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Dollar-Cost Averaging Is a Great Investment Strategy, but Here’s When It Doesn’t Pay



I love the concept of dollar-cost averaging. It means you’re investing a set amount into the stock market in routine intervals regardless of the market price (ie: every two weeks, each month, etc).

For instance, if you invest 20% of your paycheck every two weeks, you’re dollar-cost averaging. You’re not buying low and selling high. You’re just consistently investing. Using the power of financial automation, set up 401K/Roth IRA deductions or bank transfers into investment accounts, and you don’t even have to think about it.

Dollar-cost averaging (DCA) is an investment strategy where an investor consistently invests a fixed amount of money at regular intervals, regardless of the asset’s price. This approach aims to reduce the impact of market volatility on an investment.

  1. Consistent Investments: Instead of making a lump-sum investment, the investor invests a fixed amount of money regularly, such as monthly or quarterly.
  2. Market Fluctuations: As asset prices fluctuate over time, the fixed investment amount buys more shares when prices are low and fewer shares when prices are high.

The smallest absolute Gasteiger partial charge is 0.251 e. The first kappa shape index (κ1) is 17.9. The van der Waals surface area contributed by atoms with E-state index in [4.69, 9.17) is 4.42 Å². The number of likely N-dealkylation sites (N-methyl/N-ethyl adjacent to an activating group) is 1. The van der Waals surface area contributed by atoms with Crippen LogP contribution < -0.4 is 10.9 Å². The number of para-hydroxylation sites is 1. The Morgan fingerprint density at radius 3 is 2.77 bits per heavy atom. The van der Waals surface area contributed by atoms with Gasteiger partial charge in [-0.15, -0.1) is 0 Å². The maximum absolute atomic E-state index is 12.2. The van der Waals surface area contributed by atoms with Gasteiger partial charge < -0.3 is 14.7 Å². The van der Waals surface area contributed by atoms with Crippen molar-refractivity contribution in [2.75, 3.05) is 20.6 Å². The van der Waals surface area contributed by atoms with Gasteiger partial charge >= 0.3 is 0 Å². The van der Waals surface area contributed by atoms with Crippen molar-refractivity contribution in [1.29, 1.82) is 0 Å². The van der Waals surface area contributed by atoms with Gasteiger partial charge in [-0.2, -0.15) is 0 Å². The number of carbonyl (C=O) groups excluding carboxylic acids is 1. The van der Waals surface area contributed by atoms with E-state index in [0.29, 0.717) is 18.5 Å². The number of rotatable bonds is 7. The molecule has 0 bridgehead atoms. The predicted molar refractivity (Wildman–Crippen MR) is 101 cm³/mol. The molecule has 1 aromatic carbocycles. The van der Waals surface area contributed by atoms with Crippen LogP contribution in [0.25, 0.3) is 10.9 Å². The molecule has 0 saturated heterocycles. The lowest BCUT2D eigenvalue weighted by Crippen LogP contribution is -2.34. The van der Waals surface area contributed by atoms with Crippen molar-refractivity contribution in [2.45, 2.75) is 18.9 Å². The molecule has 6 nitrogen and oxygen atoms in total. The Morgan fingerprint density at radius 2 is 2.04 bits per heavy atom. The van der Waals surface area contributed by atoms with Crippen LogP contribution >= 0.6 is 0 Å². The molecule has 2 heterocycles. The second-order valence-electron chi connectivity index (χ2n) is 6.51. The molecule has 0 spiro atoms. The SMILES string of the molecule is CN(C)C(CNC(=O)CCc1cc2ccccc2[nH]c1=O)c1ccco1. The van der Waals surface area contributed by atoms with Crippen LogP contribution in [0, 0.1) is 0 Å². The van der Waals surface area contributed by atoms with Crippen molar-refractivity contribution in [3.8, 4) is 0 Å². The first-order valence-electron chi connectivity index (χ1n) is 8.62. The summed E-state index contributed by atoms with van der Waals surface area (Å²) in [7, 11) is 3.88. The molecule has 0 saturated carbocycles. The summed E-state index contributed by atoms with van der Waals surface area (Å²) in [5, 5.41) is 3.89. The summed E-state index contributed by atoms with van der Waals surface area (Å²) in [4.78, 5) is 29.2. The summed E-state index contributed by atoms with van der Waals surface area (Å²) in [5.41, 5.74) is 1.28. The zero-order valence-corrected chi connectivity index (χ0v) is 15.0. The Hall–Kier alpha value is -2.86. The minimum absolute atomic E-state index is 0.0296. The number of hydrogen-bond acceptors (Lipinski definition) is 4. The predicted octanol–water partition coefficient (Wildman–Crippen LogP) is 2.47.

3. Averaging Out Costs: The strategy aims to average out the overall cost per share over time, potentially lowering the average cost of the investment.
  4. Long-Term Perspective: DCA is often used with a long-term investment horizon, allowing the investor to benefit from the potential growth of the investment over time.

DCA is considered a disciplined and risk-averse approach, helping investors avoid the challenge of trying to time the market. It is commonly used in stock market investments, mutual funds, and other types of securities. The key is consistency in investing, regardless of short-term market fluctuations.

It’s a great philosophy, but that doesn’t mean that DCA is always the smart bet.

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